Why the Pac-12 Is More Deserving of 2 BCS Teams Than the SEC

Kyle Kensing@kensing45Contributor INovember 4, 2013

CORVALLIS, OR - OCTOBER 26: Linebacker Shayne Skov #11 of the Stanford Cardinal runs off the field after Stanford held the Oregon State Beavers on fourth down late in the fourth quarter of the game at Reser Stadium on October 26, 2013 in Corvallis, Oregon. Stanford won the game 20-12. (Photo by Steve Dykes/Getty Images)
Steve Dykes/Getty Images

Status quo dictates the SEC gets two BCS invitations every year, but unprecedented parity threatens the routine in the last year of the system. With the SEC cooking a pot of three- and four-loss stew, football's most celebrated conference could have to settle for one bid this year. 

Conversely, a two-bid postseason is ready-made for the Pac-12. 

The SEC has landed two invitations to the five most prestigious bowls every year since the system expanded to five games in 2006.

The Pac-12 remains the best-represented conference atop the BCS rankings, with Stanford maintaining its No. 5 spot behind third-ranked Oregon. However, a Week 11 showdown between the Cardinal and Ducks threatens that, with four SEC teams—Missouri, Auburn, South Carolina and LSU—ranked from No. 8-13 looming. 

A fifth, Texas A&M, checks in at No. 15. 

Any could conceivably jump Stanford by season's end. But equally as conceivable is the five falling to three or more losses. 

Two-loss Texas A&M goes to LSU; two-loss LSU visits Alabama. Two-loss South Carolina faces No. 7 Clemson in the regular-season finale. One-loss Auburn visits Tennessee, which already derailed South Carolina, then hosts Georgia and Alabama.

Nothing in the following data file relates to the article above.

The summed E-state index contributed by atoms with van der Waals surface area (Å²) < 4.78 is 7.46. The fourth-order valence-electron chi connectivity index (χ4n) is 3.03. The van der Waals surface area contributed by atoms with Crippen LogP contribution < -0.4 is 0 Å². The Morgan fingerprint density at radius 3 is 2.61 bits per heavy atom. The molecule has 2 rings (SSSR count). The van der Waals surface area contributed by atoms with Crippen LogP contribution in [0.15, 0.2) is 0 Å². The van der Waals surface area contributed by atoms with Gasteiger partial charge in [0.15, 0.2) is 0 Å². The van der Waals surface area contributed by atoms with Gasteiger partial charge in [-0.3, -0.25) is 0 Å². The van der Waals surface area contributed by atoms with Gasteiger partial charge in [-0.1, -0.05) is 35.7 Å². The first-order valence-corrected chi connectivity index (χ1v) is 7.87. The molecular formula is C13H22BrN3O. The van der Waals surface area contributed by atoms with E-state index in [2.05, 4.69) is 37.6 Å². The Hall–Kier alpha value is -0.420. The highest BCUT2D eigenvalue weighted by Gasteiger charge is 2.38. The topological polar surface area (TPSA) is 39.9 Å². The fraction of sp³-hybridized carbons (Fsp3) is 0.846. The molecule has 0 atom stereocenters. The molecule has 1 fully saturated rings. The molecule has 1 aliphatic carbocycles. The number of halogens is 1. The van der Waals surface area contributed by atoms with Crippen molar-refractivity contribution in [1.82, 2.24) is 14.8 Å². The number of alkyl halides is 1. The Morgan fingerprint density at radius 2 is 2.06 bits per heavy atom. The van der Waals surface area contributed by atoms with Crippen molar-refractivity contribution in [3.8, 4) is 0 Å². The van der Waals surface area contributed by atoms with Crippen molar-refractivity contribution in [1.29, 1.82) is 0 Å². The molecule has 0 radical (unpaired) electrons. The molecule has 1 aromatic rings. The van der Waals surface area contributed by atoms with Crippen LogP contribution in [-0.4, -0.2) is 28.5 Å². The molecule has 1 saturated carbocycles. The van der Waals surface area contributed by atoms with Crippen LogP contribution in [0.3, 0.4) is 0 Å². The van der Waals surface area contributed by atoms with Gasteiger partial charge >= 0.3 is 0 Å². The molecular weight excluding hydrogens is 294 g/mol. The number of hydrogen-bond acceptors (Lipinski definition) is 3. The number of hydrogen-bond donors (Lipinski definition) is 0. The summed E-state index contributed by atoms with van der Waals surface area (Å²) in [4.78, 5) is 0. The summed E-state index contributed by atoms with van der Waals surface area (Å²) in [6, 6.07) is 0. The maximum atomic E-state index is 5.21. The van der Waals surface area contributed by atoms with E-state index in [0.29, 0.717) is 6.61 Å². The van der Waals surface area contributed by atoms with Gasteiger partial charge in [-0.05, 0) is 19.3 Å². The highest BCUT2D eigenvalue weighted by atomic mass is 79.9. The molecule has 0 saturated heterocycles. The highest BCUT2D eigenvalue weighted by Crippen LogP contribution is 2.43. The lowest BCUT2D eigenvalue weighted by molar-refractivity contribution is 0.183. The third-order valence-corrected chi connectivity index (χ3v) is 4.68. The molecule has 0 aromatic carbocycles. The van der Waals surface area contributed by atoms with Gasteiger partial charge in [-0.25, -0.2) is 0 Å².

In addition to No. 1 Alabama, surprising SEC East leader Missouri is the conference's best hope for landing a second BCS bid. The Tigers can either win out, including the SEC championship; win out in the regular season and drop the league title game to finish 11-2; or finish the regular season 10-2 to avoid Alabama, instead sending South Carolina to play the Tide in the conference title game.

The latter seems most likely. Missouri travels to Ole Miss one week before hosting Texas A&M. Both are prime candidates to knock off the eighth-ranked Tigers.  

Otherwise, the SEC's run of BCS at-large invitations is in serious jeopardy. 

The BCS made an exception for a three-loss team in the past, when Illinois appeared in the 2008 Rose Bowl.

The 2013 season has been wild. Look no further than Stanford, which has a loss at Utah. That early October outcome will loom over the Cardinal's BCS bid, should they finish the regular season 10-2. 

Wild as this campaign may be, though, it's yet to take the same kind of unexpected turn as the 2007 season. A scenario welcoming a three-loss team into the BCS fold is improbable. 

Clemson is in position to finish 11-1, a record that would give it book-ending wins over the SEC's Georgia and South Carolina. The Big 12 has three teams ranked in the Top 14. 

There are two non-automatic qualifiers, Fresno State and Northern Illinois, ranked ahead of American Athletic automatic-bid front-runner UCF. 

And then there's the Pac-12. Even with the Utah loss, a 10-2 Stanford would have a stronger BCS resume than most of its automatic-qualifying conference counterparts, including the SEC—especially the SEC. 

A nine-game conference slate helped Stanford strengthen its schedule. The Cardinal sport two wins against teams ranked in the BCS Top 25: No. 19 UCLA and No. 22 Arizona State. They get two more cracks at adding to that list. 

In addition to Thursday's long-awaited showdown with Oregon, Stanford hosts No. 23 Notre Dame in the regular-season finale. With all going according to plan, both the Cardinal and Fighting Irish should be 9-2 on Nov. 30. 

After years of criticism against the SEC for collectively eschewing marquee, non-conference games, the Pac-12 solidifying a second BCS bid with a non-conference win would be poetic justice. 


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